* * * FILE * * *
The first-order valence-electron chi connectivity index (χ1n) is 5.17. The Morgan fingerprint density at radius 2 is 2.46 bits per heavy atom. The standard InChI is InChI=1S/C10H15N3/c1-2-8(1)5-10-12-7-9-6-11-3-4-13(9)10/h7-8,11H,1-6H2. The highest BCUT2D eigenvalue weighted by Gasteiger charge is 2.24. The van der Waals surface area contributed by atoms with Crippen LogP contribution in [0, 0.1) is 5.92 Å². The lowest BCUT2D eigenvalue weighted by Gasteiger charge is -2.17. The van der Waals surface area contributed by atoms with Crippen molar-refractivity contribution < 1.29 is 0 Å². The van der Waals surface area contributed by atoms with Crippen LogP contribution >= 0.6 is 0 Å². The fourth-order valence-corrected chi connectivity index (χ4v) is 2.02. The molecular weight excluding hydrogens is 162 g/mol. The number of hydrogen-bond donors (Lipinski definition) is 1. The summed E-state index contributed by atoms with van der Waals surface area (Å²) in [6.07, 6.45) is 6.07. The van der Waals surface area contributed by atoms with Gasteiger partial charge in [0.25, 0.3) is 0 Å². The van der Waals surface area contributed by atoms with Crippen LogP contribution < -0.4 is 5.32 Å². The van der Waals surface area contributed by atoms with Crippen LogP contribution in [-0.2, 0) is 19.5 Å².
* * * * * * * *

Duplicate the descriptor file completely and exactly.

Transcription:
The first-order valence-electron chi connectivity index (χ1n) is 5.17. The Morgan fingerprint density at radius 2 is 2.46 bits per heavy atom. The standard InChI is InChI=1S/C10H15N3/c1-2-8(1)5-10-12-7-9-6-11-3-4-13(9)10/h7-8,11H,1-6H2. The highest BCUT2D eigenvalue weighted by Gasteiger charge is 2.24. The van der Waals surface area contributed by atoms with Crippen LogP contribution in [0, 0.1) is 5.92 Å². The lowest BCUT2D eigenvalue weighted by Gasteiger charge is -2.17. The van der Waals surface area contributed by atoms with Crippen molar-refractivity contribution < 1.29 is 0 Å². The van der Waals surface area contributed by atoms with Crippen LogP contribution >= 0.6 is 0 Å². The fourth-order valence-corrected chi connectivity index (χ4v) is 2.02. The molecular weight excluding hydrogens is 162 g/mol. The number of hydrogen-bond donors (Lipinski definition) is 1. The summed E-state index contributed by atoms with van der Waals surface area (Å²) in [6.07, 6.45) is 6.07. The van der Waals surface area contributed by atoms with Gasteiger partial charge in [0.25, 0.3) is 0 Å². The van der Waals surface area contributed by atoms with Crippen LogP contribution < -0.4 is 5.32 Å². The van der Waals surface area contributed by atoms with Crippen LogP contribution in [-0.2, 0) is 19.5 Å².